Supporting the Private Sector to address NCDs in the Pacific

Pacific private sector representatives gathered at the Pacific Wave Forum 2018 from 6 – 7 August at the Pullman Hotel in Auckland to confront aspects of non-communicable diseases (NCDs) which the private sector can effectively address to improve health and economic statistics across the region. Acting CEO of the Pacific Islands Private Sector Organisation (PIPSO), Fijian-born Alisi Tuqa, spoke to SPASIFIK about the role of the Private sector in addressing these issues.

 

 

Alisi feels as privileged as ever to be contributing to PIPSO’s vision of promoting and inspiring the growth of Pacific businesses as the acting CEO of PIPSO.

 

As a long-standing PIPSO staff member, Alisi has a wealth of experience in regional policy and planning research and analytical work, along with a passion for lobbying and advocacy.


“I’ve always worked at the regional level before PIPSO, not so much in private sector development work, but more in policy advocacy,” says Alisi.


“I’ve always had an interest in economic development more broadly.”


Working in a space where the primary goal is to advocate for and drive private sector-driven economic growth for the benefit of the region is fulfilling.


“You go home at the end of the day feeling good because you’ve done something for business,” she says.


“Even if it’s a small query, you know you’re contributing to something bigger”.


At the Pacific Wave Forum 2018, which took place from August 6 – 7, National Private Sector Organisations (NPSOs) gathered to talanoa (discuss) and prepare for the Pacific Islands Forum Leaders Summit in Nauru.


“The leaders have highlighted particular issues as priorities, one of them being NCDs, which we wanted to capture at the Forum, not only to other board members, but also to a wider membership,” says Alisi, who provided support to PIPSO’s chairperson Howard J. Politini throughout.


“We’re here as a regional organisation that serves a membership of the national private sector organisations in the region.”


PIPSO’s membership currently consists of the National Private Sector Organisations (NPSOs) of 15 Forum Island Countries (FICS), namely Fiji, the Cook Islands, Federated States of Micronesia, Kiribati, Nauru, New Caledonia, Niue, Palau, Papua New Guinea, Republic of Marshall Islands, Samoa, Solomon Islands, Tonga, Tuvalu, Vanuatu.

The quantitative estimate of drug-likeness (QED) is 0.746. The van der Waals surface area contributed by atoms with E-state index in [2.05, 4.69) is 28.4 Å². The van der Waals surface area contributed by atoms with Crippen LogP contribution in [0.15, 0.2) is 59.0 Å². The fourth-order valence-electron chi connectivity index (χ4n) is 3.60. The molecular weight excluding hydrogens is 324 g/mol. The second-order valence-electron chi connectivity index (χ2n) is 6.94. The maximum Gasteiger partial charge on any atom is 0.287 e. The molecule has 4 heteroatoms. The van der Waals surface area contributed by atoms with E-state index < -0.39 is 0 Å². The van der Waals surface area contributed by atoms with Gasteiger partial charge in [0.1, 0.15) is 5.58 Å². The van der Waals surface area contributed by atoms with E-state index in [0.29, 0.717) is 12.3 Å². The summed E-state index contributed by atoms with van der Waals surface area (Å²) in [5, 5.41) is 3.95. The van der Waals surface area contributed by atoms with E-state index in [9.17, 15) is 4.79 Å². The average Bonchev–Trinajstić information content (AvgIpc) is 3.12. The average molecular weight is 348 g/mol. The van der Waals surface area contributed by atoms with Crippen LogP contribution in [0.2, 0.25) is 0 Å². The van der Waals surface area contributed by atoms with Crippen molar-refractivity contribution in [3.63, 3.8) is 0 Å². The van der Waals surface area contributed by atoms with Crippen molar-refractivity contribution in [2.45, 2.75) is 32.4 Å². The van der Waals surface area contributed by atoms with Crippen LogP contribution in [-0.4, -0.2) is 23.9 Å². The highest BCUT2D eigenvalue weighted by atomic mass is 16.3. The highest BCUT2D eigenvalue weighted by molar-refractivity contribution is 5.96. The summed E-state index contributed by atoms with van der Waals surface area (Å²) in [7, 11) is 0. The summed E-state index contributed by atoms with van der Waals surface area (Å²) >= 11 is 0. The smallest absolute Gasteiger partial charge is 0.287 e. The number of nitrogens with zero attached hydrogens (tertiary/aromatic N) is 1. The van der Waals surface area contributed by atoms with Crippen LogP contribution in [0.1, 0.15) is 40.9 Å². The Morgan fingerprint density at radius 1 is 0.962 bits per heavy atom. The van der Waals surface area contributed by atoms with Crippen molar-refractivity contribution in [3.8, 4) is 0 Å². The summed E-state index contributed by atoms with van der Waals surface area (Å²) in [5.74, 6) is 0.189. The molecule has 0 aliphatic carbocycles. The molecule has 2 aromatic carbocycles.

PIPSO acts as a clearing house for national private sector organisations to access resources and technical support or information.


As an intermediary between governments and businesses, Alisi says it is essential PIPSO is able to clearly communicate information and advice to agribusinesses.


In accordance to the Pacific Wave Forum’s agenda, Alisi says it’s vital for the private sector to be more involved.


“For us at PIPSO, it’s important to see where our corporate responsibility lies,” she says.


“Having high rates of NCDs impacts on the economy and the health system, adding to the burden on already struggling health infrastructures in these countries.


“It’s about ensuring we bring private sector to the table to talk with governments and considering where we can play a role, because a lot of the issues are outside of the health sector, it’s about behavioural change and what’s available for the private sector to see what the opportunities are in working and addressing NCDs in terms of business.”
 

 

About Pacific Cooperation Foundation


PCF is an independent partnership between public and private sectors in New Zealand and other Pacific Island countries which aims to strengthen partnerships in both the public and private sectors, sharing knowledge and expertise to promote prosperous businesses and communities in the Pacific.

 

For more information go to the PCF website.

 

14/08/18